Maintaining access

The results of hacks come in one-time and long-term. This depends not only on the speed of response, but also on the hackers’ ability to leave a discreet gap behind them and pull data through it. In this way, a long-term hack is simulated with the deepest penetration and an assessment of what kind of data can be stolen in this way.


The final stage where the results are summarized. Vulnerabilities are assessed, their extent, how long it took to get this or that data. Based on the results, updates are made to the service or application security environment to proactively respond to the threats found.

Challenges and risks

While the benefits of ethical penetration testing are undeniable, overcoming its challenges requires a detailed approach. From finding and retaining the best ethical hackers to determining the scope of testing initiatives to addressing legal and ethical issues, organizations must proceed with caution. However, with strategic planning and following industry best practices, these challenges can be overcome.

Main types and methods

Black Box: Imagine a security consultant acting like a real-world hacker. They have zero knowledge of your internal systems, networks, or applications. Their mission? Break in and find vulnerabilities just like a malicious actor would. This method mimics real-world attacks and is ideal for discovering external vulnerabilities that could be exploited by hackers. However, it can be time-consuming as the consultant starts from scratch.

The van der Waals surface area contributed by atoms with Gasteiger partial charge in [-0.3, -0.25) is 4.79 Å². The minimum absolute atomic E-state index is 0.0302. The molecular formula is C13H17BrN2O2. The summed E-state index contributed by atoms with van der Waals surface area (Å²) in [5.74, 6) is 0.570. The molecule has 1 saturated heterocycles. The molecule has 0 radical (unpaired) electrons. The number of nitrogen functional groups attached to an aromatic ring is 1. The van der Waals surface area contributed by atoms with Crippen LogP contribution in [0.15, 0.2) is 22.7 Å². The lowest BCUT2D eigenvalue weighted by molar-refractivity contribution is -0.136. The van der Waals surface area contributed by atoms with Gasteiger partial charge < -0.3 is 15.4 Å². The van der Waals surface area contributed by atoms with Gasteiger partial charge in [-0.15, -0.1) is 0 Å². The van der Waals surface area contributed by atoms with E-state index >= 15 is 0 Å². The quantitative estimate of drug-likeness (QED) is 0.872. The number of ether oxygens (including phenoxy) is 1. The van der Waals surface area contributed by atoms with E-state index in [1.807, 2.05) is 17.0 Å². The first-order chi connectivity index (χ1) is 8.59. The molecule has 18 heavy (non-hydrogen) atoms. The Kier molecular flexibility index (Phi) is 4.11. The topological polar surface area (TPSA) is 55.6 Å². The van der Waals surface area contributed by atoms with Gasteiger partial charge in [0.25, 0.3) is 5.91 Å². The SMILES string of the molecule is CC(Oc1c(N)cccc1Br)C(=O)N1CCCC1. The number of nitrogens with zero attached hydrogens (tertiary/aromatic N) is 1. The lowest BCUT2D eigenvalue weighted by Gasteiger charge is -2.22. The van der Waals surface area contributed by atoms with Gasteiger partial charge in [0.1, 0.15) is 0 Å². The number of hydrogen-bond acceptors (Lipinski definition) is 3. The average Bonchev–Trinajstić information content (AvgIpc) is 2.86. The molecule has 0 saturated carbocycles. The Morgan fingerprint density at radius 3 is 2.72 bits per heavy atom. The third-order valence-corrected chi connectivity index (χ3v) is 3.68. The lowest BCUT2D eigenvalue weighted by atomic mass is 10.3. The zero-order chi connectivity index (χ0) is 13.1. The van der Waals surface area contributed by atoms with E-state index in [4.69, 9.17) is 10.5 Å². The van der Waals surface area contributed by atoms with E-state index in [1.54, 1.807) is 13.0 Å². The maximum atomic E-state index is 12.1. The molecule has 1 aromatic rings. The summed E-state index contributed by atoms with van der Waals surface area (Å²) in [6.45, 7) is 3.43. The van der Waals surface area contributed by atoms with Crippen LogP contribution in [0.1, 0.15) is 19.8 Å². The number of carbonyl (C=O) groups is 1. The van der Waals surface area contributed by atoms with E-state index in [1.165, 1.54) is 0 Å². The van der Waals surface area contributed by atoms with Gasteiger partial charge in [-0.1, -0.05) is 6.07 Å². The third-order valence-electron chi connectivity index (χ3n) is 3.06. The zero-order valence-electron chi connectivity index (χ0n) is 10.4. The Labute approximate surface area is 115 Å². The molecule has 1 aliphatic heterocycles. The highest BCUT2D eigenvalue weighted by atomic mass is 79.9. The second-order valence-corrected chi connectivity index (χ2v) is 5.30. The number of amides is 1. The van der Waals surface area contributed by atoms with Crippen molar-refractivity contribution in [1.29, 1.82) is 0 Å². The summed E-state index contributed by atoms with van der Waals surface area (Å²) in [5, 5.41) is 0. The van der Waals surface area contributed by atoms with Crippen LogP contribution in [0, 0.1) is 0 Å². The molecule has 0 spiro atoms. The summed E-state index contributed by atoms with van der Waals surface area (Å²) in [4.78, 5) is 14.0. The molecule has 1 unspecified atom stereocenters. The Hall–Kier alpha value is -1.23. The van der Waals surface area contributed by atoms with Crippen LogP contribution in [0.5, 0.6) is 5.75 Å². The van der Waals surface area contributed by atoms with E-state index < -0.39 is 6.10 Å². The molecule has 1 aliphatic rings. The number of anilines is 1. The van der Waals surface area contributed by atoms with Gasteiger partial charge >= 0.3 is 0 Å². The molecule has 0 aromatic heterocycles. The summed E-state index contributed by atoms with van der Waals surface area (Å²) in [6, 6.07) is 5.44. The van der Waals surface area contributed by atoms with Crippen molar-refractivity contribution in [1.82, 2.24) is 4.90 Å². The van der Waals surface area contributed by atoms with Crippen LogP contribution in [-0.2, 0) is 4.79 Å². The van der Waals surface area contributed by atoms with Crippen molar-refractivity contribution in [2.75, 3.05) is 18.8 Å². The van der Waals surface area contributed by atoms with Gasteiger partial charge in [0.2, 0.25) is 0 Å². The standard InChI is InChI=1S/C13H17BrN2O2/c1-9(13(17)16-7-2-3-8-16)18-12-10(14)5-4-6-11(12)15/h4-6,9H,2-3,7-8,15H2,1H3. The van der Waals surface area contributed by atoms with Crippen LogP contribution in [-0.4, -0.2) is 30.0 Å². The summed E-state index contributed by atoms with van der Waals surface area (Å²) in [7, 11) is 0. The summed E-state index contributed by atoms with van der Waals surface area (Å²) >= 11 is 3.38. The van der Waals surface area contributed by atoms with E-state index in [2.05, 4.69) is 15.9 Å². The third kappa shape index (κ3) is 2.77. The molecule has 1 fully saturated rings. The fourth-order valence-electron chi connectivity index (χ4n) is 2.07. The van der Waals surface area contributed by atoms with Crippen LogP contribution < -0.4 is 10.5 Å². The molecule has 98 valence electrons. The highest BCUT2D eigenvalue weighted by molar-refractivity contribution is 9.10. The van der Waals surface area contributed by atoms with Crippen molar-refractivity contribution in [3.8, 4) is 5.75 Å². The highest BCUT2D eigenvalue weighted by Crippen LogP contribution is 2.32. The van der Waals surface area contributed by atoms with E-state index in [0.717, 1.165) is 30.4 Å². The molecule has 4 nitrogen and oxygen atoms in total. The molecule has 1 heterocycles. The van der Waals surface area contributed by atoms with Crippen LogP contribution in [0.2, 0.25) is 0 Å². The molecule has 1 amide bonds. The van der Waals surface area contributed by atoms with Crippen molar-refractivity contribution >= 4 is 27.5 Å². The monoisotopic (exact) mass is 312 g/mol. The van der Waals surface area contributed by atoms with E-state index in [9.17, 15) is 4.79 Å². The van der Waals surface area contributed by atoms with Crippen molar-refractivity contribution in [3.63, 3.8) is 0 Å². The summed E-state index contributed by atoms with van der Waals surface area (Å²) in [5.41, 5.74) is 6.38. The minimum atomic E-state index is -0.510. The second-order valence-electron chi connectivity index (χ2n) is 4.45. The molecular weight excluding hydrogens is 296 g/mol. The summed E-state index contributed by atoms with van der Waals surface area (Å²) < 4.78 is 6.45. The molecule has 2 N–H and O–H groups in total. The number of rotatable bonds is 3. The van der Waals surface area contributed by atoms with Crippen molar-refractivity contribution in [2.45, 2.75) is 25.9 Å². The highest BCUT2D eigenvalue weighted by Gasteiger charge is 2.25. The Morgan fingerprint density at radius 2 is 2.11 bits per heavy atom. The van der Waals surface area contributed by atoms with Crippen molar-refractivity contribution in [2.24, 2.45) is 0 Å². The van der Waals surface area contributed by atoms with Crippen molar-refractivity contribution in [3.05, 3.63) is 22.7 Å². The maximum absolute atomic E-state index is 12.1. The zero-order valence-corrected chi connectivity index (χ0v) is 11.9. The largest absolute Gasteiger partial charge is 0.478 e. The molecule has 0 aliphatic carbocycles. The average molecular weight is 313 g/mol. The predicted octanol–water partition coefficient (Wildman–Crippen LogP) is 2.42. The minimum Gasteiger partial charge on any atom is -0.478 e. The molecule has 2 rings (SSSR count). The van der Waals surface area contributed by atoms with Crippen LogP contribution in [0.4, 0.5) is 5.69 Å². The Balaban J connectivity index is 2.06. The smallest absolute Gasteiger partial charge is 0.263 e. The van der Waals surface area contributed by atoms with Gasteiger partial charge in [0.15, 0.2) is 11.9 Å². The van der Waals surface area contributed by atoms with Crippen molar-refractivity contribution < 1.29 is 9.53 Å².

White Box: Now, imagine giving the consultant the keys to the kingdom. They have complete access to everything: source code, network maps, credentials, and more. This allows them to deep-dive into your systems and identify vulnerabilities in areas like coding errors, security misconfigurations, and weak access controls. White Box testing offers a comprehensive assessment of both internal and external vulnerabilities. However, the sheer volume of data can make it time-intensive and expensive.

Grey Box: This approach strikes a balance between the two. The consultant has partial knowledge, like login information or architectural designs. This speeds up the initial reconnaissance and allows them to focus on high-risk areas. It’s a good choice for simulating insider threats or targeted attacks where the attacker might have some internal access.

How to live with risk

In the face of complex systems and evolving threats, organizations face a critical choice: remain vulnerable or proactively strengthen their defenses. Choosing to engage in ethical hacking isn’t just about decisions, it’s an unwavering commitment to resilience.

Imagine navigating the digital world with confidence, knowing that vulnerabilities will be identified and closed before attackers exploit them. By partnering with ethical hackers, organizations gain this foresight and control, ensuring not only their own protection, but the security of the entire digital ecosystem. Ethical penetration testing is not a guarantee, but a firm promise to create a more secure and sustainable digital future for generations to come.